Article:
# Some formal properties of stratified feature grammars

## Abstract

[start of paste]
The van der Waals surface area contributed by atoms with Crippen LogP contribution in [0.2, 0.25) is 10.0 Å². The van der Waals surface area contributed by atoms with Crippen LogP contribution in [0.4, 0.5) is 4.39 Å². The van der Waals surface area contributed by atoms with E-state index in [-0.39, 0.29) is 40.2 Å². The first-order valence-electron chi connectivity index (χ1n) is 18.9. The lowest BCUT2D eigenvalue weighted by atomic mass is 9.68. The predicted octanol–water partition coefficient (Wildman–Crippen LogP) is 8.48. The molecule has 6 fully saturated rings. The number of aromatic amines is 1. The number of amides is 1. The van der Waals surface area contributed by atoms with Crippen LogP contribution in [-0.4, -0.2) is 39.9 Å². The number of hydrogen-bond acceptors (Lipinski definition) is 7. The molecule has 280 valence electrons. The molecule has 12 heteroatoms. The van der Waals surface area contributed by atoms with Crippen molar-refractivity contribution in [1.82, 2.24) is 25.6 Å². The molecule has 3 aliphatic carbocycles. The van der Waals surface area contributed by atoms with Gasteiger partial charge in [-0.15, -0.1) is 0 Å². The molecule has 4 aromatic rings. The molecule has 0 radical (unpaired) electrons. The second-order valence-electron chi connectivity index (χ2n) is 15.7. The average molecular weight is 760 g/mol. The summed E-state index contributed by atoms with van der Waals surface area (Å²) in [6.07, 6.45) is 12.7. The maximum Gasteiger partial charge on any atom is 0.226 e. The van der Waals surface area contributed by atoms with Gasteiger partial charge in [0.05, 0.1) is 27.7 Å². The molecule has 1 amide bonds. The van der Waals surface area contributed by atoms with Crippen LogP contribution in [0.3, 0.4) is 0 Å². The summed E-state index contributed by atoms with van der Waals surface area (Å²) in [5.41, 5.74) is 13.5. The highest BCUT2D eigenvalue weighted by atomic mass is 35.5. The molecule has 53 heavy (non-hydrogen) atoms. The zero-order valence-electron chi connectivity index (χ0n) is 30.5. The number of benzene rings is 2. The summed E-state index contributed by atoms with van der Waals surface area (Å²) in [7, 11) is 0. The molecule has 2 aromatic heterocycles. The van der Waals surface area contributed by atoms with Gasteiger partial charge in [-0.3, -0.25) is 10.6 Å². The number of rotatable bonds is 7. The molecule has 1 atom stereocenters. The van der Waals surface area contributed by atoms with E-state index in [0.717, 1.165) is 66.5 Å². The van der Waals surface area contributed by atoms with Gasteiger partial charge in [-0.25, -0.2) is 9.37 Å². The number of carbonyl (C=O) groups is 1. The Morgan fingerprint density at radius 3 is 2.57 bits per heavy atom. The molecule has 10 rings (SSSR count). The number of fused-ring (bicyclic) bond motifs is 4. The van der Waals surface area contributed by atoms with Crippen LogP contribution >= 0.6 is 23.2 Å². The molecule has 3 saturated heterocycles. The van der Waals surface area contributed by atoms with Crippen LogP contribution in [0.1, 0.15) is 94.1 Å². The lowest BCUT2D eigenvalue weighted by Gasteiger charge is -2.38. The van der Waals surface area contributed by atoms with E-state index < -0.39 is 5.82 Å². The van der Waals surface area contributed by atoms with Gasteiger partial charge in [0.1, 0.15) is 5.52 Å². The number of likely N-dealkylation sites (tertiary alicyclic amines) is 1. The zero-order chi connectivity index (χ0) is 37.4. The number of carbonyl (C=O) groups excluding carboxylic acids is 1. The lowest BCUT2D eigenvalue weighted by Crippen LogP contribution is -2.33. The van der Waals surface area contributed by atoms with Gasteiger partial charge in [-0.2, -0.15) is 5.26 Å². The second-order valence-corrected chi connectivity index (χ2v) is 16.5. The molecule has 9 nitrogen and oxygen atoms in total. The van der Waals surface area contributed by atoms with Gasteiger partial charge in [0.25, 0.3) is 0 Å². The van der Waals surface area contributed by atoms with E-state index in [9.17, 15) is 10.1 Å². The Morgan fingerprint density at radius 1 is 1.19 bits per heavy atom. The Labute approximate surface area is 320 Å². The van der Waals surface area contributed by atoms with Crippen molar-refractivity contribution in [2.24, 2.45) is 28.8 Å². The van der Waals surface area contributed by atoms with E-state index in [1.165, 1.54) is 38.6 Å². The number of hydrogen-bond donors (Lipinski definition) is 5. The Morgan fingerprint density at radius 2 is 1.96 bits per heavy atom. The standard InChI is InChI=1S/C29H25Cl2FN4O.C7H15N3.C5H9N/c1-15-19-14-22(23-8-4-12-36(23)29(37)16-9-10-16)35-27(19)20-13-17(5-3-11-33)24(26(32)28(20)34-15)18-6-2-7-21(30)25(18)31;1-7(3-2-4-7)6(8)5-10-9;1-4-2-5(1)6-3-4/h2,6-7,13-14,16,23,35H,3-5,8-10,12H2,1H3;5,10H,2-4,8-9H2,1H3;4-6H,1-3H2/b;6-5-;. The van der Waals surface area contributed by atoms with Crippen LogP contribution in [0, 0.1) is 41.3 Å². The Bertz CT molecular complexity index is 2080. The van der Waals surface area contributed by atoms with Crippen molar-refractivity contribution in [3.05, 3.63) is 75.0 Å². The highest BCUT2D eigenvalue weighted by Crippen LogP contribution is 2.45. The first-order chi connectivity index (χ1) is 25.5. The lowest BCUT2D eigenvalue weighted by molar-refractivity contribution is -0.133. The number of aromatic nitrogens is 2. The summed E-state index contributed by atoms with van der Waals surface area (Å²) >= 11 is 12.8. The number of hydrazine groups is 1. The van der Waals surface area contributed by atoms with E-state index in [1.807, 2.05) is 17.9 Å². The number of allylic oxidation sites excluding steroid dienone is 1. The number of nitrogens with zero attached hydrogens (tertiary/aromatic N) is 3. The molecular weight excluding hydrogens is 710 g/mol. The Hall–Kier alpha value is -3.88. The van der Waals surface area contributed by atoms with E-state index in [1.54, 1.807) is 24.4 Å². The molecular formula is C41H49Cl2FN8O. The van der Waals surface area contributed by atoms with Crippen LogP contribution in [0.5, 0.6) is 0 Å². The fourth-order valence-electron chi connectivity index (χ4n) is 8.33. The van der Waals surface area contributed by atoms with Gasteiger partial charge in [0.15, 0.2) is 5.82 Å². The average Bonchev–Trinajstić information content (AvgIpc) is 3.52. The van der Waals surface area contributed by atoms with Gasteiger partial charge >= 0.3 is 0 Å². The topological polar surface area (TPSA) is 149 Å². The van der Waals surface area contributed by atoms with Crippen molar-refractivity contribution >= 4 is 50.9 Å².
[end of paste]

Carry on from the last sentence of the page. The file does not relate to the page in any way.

In this paper, we investigate the formal expressive properties of Stratified Feature Grammar (SFG), a new logic-based linguistic framework motivated by relational grammar and metagraph grammar, as well as by Kasper-Rounds logic. The driving force behind SFG is the generalization of the concept feature from an unanalyzable atomic one to a sequence of so-called R-signs. The linguistic interpretation of these stratified features is that each R-sign in such a sequence denotes a primitive grammatical relation such as subject or direct object in different syntactic "strata". This generalization permits the specification of a rigorous feature-structure-based formalism for natural-language grammars based on the view that syntax is "multistratal" and "relational". The introduction of stratified features leads to several other innovations, two of which might have utility in other frameworks. One is the idea of imposing a partial order on features. The other is the concept of (data) justification: essentially, this is a stipulation that for an S-graph to be well-formed with respect to some grammar G it must, in addition to satisfying the rules of G, have each of its "core" data (each feature occurrence, each node-label occurrence and each instance of so-called structure-sharing) justified in a formally precise manner by some rule of Justification ensures that. Justification ensures that satisfying S-graphs do not have more structure than absolutely necessary and so makes it appealing to a notion of "minimal model" otiose. Justification plays a key role in a number of our proofs. The formal results presented here include the following. First, it is proved that in the unrestricted SFG framework, every type 0 (r.e.) language is generated by some SFG. Then, we restrict the framework to so-called bounded SFG with two linguistically motivated principles: Lexical Anchoring and Boundedness. Anchoring requires, in essence, that each core datum of an S-graph be justified by a word in its yield. Boundedness insures that S-graph features are short. Although these restrictions together put the class of bounded SFG languages well within the class of recursive languages, we go on to demonstrate that the recognition problem for bounded SFG is NP-hard. Further, we establish that a bounded SFG language need not be semi-linear. On the matter of upper bounds, we show that every bounded SFL can be recognized by a nondeterministic Turing machine in n log n space and polynomial time and that the recognition problem for bounded SFL's is NP-complete. © 1993 J.C. Baltzer AG, Science Publishers.